Team Hamburg is the only team using Qlustar (pronounced “clue-star”) as their cluster operating system. They tout it as a quick and easy, yet powerful, o/s that makes setting up and managing HPC clusters a walk in the biergarten. You can check Qluster out here (https://www.qlustar.com/)
Coffee Table of Doom 2.0
The other German team, Chemnitz University of Technology, went back to the drawing board after their first Coffee Table of Doom cluster (four workstations crammed with a grand total of 16 accelerators) proved to suck up way too much power to be competitive. Coffee Table of Doom 2.0 includes six workstations, each with 128 GB RAM, plus 8 NVIDIA K40c accelerators scattered around. The team should be able to keep this system under the 3,000 watt power cap, unlike its predecessor.
<h3The sweet spot?
The rest of the 11-strong field are sporting similar systems, chock full of Xeons, accelerators, and plenty of memory.
Team Brazil (University of Sao Paulo) picked up SGI as a sponsor for their trip to ISC and also upped their configuration considerably from what we saw at ASC’14. In Leipzig they drove an eight node, 192 core cluster, packed with a terabyte of RAM and five Intel Phi co-processors. Unlike their outing in Guangzhou, this should be enough hardware to allow the team to hang out with the big boys.
Team South Korea, representing South Korea’s Ulsan National Institute of Science and Technology, also put together a larger system than they used at ASC’14 last spring.
We also see that the team has had a change of heart when it comes to accelerators. In their ASC’14 competition system, they were using six nodes with five NVIDIA Titan GPUs. At ISC’14, they’re coming with eight beefy nodes plus eight NVIDIA Tesla K40c GPUs. This should work out better for them, I suspect.
The third team from China, the University Of Science & Technology of China, has the biggest Chinese system with 10 nodes, 1.28TB of memory, and eight NVIDIA K40c GPUs. The team is sponsored by Sugon, which seems to be the public face of Chinese computing powerhouse Dawning.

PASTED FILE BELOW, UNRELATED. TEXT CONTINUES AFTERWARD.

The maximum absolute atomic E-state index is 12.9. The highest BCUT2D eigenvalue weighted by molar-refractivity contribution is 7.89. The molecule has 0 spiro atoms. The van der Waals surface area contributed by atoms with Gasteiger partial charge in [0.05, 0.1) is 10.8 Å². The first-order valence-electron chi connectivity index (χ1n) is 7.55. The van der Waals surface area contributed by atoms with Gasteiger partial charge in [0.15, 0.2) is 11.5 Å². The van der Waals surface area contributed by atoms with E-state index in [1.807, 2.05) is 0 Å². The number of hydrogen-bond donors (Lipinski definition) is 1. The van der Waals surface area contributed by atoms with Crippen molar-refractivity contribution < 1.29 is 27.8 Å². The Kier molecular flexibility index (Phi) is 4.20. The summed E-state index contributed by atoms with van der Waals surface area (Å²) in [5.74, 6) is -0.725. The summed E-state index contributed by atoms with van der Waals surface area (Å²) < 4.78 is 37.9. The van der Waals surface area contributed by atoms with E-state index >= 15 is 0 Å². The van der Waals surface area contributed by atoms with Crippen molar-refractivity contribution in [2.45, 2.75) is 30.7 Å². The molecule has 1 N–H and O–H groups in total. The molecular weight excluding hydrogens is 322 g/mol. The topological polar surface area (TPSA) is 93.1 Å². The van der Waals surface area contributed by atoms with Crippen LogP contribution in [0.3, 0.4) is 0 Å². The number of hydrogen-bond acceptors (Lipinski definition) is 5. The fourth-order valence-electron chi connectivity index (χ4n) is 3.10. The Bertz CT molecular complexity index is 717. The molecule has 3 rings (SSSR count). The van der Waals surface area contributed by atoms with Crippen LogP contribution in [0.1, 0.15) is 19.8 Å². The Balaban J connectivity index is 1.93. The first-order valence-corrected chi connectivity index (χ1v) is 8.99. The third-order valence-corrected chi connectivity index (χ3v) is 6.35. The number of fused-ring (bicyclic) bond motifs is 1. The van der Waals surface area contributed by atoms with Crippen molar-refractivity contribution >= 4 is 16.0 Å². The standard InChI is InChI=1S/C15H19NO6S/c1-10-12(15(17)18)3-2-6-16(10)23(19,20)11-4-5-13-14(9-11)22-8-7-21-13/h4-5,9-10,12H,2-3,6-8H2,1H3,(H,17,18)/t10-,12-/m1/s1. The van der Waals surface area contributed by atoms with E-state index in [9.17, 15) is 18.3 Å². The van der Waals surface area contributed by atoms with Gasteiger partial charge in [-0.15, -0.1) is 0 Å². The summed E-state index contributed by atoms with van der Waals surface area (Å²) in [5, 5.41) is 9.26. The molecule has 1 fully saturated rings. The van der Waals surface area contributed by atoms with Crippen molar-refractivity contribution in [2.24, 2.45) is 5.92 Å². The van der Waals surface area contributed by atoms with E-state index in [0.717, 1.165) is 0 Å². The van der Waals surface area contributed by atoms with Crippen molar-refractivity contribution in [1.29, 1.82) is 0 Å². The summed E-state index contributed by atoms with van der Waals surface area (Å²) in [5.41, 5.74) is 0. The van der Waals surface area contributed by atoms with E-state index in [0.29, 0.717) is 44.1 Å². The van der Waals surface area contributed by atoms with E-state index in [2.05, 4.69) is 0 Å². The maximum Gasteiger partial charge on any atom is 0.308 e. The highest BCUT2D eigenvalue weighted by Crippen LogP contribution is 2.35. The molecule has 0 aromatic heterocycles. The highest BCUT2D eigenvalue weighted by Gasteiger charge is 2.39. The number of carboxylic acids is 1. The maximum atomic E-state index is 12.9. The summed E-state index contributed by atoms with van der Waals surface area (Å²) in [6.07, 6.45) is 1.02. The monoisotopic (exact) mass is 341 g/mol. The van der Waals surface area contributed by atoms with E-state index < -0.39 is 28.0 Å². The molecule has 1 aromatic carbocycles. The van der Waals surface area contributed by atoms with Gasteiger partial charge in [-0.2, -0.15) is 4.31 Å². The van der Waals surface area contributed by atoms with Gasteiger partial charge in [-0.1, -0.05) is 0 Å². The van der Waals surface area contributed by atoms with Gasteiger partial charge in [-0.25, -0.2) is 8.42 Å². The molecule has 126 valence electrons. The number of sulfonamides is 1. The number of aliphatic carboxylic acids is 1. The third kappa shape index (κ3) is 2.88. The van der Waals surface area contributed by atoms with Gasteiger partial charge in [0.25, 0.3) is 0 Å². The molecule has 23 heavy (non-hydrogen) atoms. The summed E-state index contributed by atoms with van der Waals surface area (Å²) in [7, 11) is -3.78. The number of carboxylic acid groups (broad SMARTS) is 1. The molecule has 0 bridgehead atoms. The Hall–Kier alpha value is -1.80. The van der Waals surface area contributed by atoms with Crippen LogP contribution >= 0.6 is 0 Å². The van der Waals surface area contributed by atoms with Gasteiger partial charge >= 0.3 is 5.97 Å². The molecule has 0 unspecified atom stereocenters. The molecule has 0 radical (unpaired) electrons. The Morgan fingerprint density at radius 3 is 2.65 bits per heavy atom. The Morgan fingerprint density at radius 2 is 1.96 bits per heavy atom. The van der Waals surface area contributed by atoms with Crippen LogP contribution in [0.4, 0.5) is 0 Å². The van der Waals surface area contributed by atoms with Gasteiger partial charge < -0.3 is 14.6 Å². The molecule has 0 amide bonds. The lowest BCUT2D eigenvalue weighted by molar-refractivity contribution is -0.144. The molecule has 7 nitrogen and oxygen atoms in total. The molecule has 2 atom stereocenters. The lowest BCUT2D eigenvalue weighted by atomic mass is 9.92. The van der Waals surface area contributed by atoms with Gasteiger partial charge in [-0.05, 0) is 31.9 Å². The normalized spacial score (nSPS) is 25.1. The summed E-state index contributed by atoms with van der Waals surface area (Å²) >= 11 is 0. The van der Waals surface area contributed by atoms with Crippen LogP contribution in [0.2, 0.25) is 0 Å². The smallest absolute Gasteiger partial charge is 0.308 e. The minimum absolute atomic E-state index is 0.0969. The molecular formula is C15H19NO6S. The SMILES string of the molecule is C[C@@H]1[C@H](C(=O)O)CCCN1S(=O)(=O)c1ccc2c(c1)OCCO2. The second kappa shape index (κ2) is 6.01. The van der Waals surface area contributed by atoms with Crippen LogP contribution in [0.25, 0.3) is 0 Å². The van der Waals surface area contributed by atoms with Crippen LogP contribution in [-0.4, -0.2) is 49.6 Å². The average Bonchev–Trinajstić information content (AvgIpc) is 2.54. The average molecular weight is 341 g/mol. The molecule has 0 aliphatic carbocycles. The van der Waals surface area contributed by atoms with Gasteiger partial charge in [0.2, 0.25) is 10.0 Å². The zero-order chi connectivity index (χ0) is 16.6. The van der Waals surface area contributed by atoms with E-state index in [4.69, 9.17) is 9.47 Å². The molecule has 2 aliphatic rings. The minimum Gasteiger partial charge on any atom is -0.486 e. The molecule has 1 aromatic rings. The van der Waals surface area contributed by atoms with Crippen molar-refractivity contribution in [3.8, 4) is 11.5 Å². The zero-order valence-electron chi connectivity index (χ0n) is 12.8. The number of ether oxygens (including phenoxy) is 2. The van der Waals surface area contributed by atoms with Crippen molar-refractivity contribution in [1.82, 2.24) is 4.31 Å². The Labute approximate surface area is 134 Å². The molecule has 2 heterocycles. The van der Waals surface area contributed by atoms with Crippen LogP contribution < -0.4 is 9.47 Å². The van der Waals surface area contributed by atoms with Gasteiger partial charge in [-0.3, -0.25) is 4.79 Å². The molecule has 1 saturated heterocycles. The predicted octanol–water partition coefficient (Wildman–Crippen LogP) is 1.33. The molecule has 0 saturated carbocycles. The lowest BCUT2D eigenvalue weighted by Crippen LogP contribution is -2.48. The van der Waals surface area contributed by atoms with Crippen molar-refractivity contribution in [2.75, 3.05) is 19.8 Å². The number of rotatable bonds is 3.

According to the team, they’ve received not only a lot of hardware from Sugon, but also plenty of technical help and expertise. It’ll be interesting to see how this team does in the overall competition, but also how it does against the other Chinese teams, who are sponsored by another very large Chinese computing company, Inspur.
Former champs clash
Team South Africa, the returning ISC’13 champ, and Team Shanghai, the recent ASC’14 winner, are both considered favorites to take the Overall Champion crown at ISC’14. South Africa has an eight node, 160 core cluster, with eight NVIDIA K40c accelerators. Shanghai also has eight nodes, but is using a 12-core Xeon, giving them 192 total CPU cores in their system. Shanghai is also running eight NVIDIA K40c accelerators.
Another key difference between the two is memory. Shanghai, with a terabyte of RAM, is sporting twice the 512 GB memory on the South Africa cluster. As one long-time cluster observer put it, “More memory is more better.”
In our upcoming articles we'll have video interviews with each of the teams. Watch and listen as each team discusses their hopes and dreams, their fears and what keeps them up at night, and how they’re going to stay under that damned 3,000 watt power cap. ®